The earth seemed friendly under my bare feet, but old. I wondered how long it had been since this particular square of soil had seen the sun.
Then, one after the other, I lugged the heavy, dust-covered logs across the hole mouth. The dark felt thick as velvet. I reached for the glass and bottle, and carefully, on my knees, with bent head, crawled to the farthest wall.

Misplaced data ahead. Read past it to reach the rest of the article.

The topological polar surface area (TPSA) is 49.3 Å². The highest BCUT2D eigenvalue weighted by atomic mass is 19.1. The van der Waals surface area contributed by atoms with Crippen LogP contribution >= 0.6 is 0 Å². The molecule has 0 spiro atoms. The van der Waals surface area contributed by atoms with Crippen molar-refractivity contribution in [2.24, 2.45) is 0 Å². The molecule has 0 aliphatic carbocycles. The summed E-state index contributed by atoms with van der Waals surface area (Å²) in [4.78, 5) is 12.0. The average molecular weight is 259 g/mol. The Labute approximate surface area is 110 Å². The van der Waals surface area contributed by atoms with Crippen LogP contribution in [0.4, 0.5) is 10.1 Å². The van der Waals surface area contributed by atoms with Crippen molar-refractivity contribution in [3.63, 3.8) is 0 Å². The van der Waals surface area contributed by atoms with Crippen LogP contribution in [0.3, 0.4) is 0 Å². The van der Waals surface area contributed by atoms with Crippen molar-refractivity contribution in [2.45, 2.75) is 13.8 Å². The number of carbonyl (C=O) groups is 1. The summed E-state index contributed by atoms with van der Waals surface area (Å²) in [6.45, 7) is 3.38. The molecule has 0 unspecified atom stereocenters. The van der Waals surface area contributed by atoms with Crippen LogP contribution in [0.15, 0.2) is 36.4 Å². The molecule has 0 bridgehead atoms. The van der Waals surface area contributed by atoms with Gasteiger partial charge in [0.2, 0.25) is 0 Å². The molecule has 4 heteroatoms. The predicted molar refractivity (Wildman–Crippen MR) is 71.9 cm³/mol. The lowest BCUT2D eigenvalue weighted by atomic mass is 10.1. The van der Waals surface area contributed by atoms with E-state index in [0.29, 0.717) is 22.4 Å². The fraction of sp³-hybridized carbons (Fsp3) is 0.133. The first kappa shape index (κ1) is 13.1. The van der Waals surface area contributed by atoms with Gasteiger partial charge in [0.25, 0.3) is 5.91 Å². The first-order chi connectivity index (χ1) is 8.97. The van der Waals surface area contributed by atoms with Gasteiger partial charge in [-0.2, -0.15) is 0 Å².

Cobwebs touched my face with the softness of moths.Wrapping my black coat round me like my own sweet shadow, I unscrewed the bottle of pills and started taking them swiftly, between gulps of water, one by one by one.
At first nothing happened, but I approached the bottom of the bottle, red an blue lights began to flash before my eyes. The bottle slid from my fingers and I lay down.
The silence drew off, baring the pebbles and shells and all the tatty wreckage of my life. Then, at the rim of vision, it gathered itself, and i one sweeping tide, rushed me to sleep.
Book #1: The Bell Jar by Sylvia Plath: Chapter 13